You gotta love a truck division started by a guy named Max Grabowski. Hi! I'm Max Grabowski. I make trucks. What could be more American than that? Fast forward one hundred and six years and I’m face-to-face to face with a GMC SUV named after a diplomat with dubious powers. Go figure. And riddle me this Batman: why in the name of modern science is this four-wheeled Neanderthal still for sale at the tail end of the double-o's?
There is so much to dislike about the base Envoy that I wish to state for the record that it is by no means the worst vehicle ever sold by GM. (Rest easy TWAT fans; the Uplanderelay’s crown of thorns is safe.) Of course, that’s a bit like saying “Sure, Michael Vick was involved with dog fighting. At least he doesn’t support vivisection.”
OK, looks. The Envoy isn’t meant to be a pretty truck. And by God, it isn’t. It's not that's it's ugly. It's just that it's dull. So dull it's almost an archetype. SUV. Big, boxy and vaguely macho. Done.
That said, the Envoy’s panel gaps my only "real" complaint; they're large enough to accommodate an illegal immigrant. While some might appreciate GMC's sheetmetal homaqe to the Land Rover Defender, you've got to wonder how the company dared offer such blunderbuss construction in this age of robots and millimeter-perfect panel fitment.
Inside, it’s back to the future– I mean the past. Unlike Doc Brown’s DeLorean, the Envoy’s excursion to a simpler time begins well before the SUV reaches 88 mph. As soon as you sit down, you’re faced with a series of ugly knobs, ticky-tacky plastics and seriously kitsch faux wood trim. As Scarlet O'Hara might have said, why it's so horrendous it's quaint!
Everywhere the discerning eye looks, it lands upon a thoroughly retro lack of effort. The Envoy’s radio’s head unit comes straight from a ‘60’s sci-fi flick. The SUV’s gear lever restricts access to the HVAC controls. The center armrest is made of concrete. The glove box is useless. And the two center vents look like puppy dog eyes, imploring you to put them out of their misery.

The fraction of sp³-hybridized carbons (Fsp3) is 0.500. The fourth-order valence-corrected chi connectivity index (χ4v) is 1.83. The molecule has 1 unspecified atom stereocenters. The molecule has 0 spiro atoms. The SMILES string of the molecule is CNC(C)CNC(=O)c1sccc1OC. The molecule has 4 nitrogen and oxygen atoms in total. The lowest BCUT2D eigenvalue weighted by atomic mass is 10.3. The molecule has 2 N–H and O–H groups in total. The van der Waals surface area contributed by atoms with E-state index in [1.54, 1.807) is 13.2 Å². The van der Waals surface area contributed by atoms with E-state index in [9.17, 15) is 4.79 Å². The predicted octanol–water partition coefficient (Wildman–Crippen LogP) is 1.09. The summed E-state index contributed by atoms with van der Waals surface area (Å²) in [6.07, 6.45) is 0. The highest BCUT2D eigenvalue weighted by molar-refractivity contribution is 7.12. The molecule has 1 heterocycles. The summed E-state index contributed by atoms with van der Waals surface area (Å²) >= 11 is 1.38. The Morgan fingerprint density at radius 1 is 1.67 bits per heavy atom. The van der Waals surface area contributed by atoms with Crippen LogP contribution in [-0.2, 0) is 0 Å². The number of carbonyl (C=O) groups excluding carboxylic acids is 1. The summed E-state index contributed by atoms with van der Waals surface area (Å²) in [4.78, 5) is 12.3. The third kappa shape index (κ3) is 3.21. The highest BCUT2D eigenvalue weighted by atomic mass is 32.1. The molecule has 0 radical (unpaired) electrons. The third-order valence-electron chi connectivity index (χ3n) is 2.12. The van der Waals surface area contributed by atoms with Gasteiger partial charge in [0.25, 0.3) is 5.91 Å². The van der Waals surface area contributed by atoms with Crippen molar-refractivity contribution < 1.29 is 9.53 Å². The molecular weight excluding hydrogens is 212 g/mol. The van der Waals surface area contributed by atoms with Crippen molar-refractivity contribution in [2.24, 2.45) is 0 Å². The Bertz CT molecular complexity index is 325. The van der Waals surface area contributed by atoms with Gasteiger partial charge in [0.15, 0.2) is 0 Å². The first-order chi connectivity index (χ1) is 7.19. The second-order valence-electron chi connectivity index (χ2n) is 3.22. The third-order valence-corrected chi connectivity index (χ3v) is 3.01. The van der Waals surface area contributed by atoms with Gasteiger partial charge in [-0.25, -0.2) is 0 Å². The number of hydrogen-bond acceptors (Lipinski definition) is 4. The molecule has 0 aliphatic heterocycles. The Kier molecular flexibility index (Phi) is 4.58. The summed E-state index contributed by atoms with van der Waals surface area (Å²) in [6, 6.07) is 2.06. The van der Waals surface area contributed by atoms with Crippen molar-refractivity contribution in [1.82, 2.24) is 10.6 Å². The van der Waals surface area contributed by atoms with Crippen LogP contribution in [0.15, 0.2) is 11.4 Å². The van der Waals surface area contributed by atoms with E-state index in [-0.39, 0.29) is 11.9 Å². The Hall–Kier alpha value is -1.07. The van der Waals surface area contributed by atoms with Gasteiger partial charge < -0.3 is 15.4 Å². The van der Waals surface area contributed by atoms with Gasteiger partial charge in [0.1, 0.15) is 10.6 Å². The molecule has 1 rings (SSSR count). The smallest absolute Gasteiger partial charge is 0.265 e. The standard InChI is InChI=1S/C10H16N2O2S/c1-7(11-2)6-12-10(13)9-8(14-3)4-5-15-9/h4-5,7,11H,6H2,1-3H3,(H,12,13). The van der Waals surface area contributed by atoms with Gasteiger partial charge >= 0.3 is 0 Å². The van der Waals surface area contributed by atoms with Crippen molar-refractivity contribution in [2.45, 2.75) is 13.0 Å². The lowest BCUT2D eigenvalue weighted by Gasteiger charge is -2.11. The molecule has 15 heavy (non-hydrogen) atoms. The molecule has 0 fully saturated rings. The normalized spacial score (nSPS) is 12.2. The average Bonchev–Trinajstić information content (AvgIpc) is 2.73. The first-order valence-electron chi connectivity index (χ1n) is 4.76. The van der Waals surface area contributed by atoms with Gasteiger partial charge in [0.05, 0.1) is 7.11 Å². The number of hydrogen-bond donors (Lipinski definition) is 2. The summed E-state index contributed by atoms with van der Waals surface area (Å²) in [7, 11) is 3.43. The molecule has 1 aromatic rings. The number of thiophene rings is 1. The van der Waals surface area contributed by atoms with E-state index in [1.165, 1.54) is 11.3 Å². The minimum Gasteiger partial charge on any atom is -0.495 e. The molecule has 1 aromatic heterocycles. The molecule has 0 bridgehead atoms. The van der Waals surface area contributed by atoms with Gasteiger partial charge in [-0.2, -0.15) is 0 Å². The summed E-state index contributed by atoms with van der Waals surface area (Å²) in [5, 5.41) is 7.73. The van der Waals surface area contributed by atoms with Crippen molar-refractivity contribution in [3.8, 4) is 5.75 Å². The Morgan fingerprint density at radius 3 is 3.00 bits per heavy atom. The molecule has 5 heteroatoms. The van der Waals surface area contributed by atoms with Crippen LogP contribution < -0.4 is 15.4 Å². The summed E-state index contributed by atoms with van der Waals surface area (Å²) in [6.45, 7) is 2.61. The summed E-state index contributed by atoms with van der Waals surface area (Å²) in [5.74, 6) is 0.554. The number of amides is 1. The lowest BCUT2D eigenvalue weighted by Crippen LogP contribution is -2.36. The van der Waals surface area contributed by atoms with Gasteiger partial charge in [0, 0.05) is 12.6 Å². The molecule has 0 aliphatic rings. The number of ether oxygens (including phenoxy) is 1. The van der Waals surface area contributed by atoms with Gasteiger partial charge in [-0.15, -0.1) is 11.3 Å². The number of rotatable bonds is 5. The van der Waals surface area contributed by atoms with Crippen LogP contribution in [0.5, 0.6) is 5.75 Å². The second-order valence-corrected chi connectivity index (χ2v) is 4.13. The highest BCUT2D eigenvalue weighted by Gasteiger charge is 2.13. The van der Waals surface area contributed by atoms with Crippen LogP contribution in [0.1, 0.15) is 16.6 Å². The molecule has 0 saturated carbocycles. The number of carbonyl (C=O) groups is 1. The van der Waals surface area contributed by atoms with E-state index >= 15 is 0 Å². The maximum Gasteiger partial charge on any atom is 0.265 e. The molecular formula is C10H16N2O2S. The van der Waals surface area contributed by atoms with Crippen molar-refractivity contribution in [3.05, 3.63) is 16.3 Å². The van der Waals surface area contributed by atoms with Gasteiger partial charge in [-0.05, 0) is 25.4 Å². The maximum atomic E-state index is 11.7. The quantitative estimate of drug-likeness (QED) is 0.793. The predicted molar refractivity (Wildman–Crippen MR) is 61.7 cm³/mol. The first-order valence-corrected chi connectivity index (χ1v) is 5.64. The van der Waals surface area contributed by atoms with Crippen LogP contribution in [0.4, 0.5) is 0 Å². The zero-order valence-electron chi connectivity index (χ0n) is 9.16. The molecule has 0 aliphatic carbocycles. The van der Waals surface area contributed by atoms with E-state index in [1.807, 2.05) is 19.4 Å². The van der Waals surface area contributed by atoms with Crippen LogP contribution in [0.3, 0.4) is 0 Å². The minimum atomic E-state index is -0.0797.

The Envoy SLE’s seats offer up the type of thinly-padded insult only a Ford Ranger owner could love. OK, endure. My gluteus was maximized after just 90 minutes of highway driving.
Thankfully, the Envoy spares its driver said torture by reaching its destination briskly. Ye Olde 4.2-liter inline six still knows how to twist (277 ft.-lbs) and shout (291hp). Even better, the engine delivers its power smoothly right across the rev range, helping the 4967lbs. leviathan scoot from zero to 60mph in under nine seconds.
Going up hill with the [optional] 4WD system engaged, the Envoy begins to breathe hard– but in no way runs out of breath. No question: the GMC SUV is a capable “trailblazer.” Provided those trails don’t require more than eight to nine inches of ground clearance, you’re OK using all-season tires in the outback and you don’t mind carrying a few large cans of highly explosive liquid in the back (14/20 mpg), the wilderness awaits.
As far as on-road handling is concerned, remember that the Envoy is a once-upon-a-time body-on-frame design. It’s terrific for towing (6300lbs.) and lousy for anything else. Obviously, no one in their right mind would expect the Envoy to offer the car-like capabilities of a Rav4 or a CR-V, and the Envoy's ride quality is certainly up-to-snuff. But to fully grasp the full awfulness of the Envoy’s handling dynamics, we must leave the automotive universe.
At highway cruising speeds, the Envoy feels like a diesel locomotive riding on rusted rails. Turn the wheel and… nothing. The Envoy simply plunges forward (technical term: understeer). Like a train, it's best to apply a great deal of brake force (i.e. as much as you can) before reaching an obstacle– a term which the Envoy expands to include turns.
If and when the Envoy finally enters a corner, it leans in an entirely unsettling fashion (both physically and emotionally). Suffice it to say (by now), the Envoy’s handling is so atrocious that you have to wonder if its creation predates GM’s legal department.
After sampling the Envoy SLE, I tried to think of one reason why the GMC Envoy shouldn’t immediately receive the same doctoring that shuffled Old Yeller off this mortal coil. Let’s see… The Envoy’s got a rough-and-tumble frame and optional 4WD system and not enough clearance to use it. It’s ugly, thirsty, cramped and nasty. At $27k, it’s expensive for what it is (isn’t?).
Nope. Can’t do it. I’m with Forbes magazine. It advises readers seeking something sportier, more stylish, reliable or economical to keep looking. Hey, who wouldn’t?